In verses 7 to 12 however the mood changes. The psalmist seems to lose his confidence, and the voice raised in melodious song in v6 now sounds anxious and frightened. Hear me, God, don’t leave me alone, don’t abandon me to my enemies. The psalmist begs, “Do not hide your face from me” (27:9). These verses, heard in Lent, make me think of that terrible voice we hear from the cross, crying out in pain and fear, “My God, my God, why have you forsaken me?”.

All week I’ve been struggling to say something profound about today’s readings and about this psalm in particular, and all I’ve been able to come up with is that this psalm speaks to the human experience of our faith. At least, it speaks to my experience of faith. There are times I’ve felt close to God, when I’ve enjoyed a sense of the holiness and beauty that comes from worshipping with beloved Christians, of being in the company of wise and thoughtful believers, and I haven’t wanted the moment to end. I’ve wanted to stay “in the house of the Lord all the days of my life”. I haven’t wanted to go back out into the world with all its ambiguities and moments when God seems far away or unreachable.
As is the case with many of the psalms, however, there is a “turn” or moment of development at the end. The psalmist reminds us of the faithfulness of God and urges us to “be strong, and let your heart take courage; wait for The Lord!” (Ps 27:14). Much the same thing is heard in the final verse of our second reading, when Paul urges the Chrisitians at Philippi to “stand form in the Lord in this way, my beloved” (Phil 4:1).

Courage and perseverance are necessary to the life of faith lived outside of the retreat centre. Without courage and perseverance, fear can overcome our faith. We all deal with fear in one way or another: fear of an unknown future, fear of failure in our work, in our relationships and committments. Notice that the in the seocnd half of Psalm 27, the psalmist is honest about his fears, and is honest about the fact that bad things may, and probably will, happen to him. He doesn’t ask God to make his enemies disappear, but only to give him the ability to walk “on a level path because of my enemies” (27:12). AS Rabbi Abraham Heschel has written, the psalmist here does the work of a prophet, in that “the role of the prophet is to cast out fear. The psalmist is not only praying to God, but also talking to himself”. The psalmist reminds himself that God will be faithful, that he will see “the goodness of the Lord in the land of the living”. We see the same faithfulness and trustworthiness of God in our other readings, in God’s promise to Abraham (a promise which is made in the midst of a dark and fearful crowd) and in Jesus’ longing to comfort God’s people “as a hen gathers her brood under her wings”, if only they will let her.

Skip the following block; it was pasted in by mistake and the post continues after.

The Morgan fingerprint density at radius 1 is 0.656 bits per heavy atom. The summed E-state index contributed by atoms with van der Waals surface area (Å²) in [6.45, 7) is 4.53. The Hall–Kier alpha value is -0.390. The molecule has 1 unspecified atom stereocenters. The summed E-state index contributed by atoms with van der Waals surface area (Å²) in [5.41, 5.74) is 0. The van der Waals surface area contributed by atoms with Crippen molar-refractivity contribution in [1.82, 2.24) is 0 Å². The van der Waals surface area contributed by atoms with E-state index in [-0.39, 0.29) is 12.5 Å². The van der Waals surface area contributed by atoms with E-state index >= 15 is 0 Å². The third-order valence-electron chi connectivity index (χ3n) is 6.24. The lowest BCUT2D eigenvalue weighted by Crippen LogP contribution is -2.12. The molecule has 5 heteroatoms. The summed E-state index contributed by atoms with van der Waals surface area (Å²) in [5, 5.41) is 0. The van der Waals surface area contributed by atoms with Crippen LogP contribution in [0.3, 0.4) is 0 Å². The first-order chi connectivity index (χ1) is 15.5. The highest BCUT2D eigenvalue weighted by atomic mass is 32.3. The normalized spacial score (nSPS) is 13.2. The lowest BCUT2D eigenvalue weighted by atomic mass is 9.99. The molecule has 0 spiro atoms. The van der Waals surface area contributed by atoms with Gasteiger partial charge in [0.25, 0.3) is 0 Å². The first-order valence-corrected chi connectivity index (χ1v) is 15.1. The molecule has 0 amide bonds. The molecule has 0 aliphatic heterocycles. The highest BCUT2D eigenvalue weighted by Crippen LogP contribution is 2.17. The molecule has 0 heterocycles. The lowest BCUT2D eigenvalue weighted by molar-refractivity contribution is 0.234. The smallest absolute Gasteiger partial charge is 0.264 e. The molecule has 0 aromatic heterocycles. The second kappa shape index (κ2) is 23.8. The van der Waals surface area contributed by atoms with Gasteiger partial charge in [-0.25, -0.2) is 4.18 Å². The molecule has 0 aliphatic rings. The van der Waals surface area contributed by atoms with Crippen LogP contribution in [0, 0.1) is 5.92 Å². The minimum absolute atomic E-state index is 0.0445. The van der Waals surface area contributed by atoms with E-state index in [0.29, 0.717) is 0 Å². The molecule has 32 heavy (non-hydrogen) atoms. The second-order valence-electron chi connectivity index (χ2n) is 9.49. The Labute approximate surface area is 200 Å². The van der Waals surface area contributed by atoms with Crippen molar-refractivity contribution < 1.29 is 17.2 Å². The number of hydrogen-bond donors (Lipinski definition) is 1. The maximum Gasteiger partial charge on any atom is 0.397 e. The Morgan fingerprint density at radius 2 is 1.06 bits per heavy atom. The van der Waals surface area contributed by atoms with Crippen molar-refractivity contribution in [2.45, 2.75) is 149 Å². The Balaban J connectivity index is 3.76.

We know that the retreat centre, whether it’s a monastery or a church service or just a quiet moment of devotional time, will not last. We go to these places and times to remind ourselves of the presence of God, of his faithfulness to us, and of his sworn intent to bring us to “the land of the living”. That land need not just be heaven. It can be the pleasure and joy of daily life on earth, in relationship with God and with one another. The final verse of Psalm 27 thus brings us back to the certainty and joy of the first verse, and gives us a path forward through life: “Wait for the Lord; be strong, and let your heart take courage; wait for the Lord”.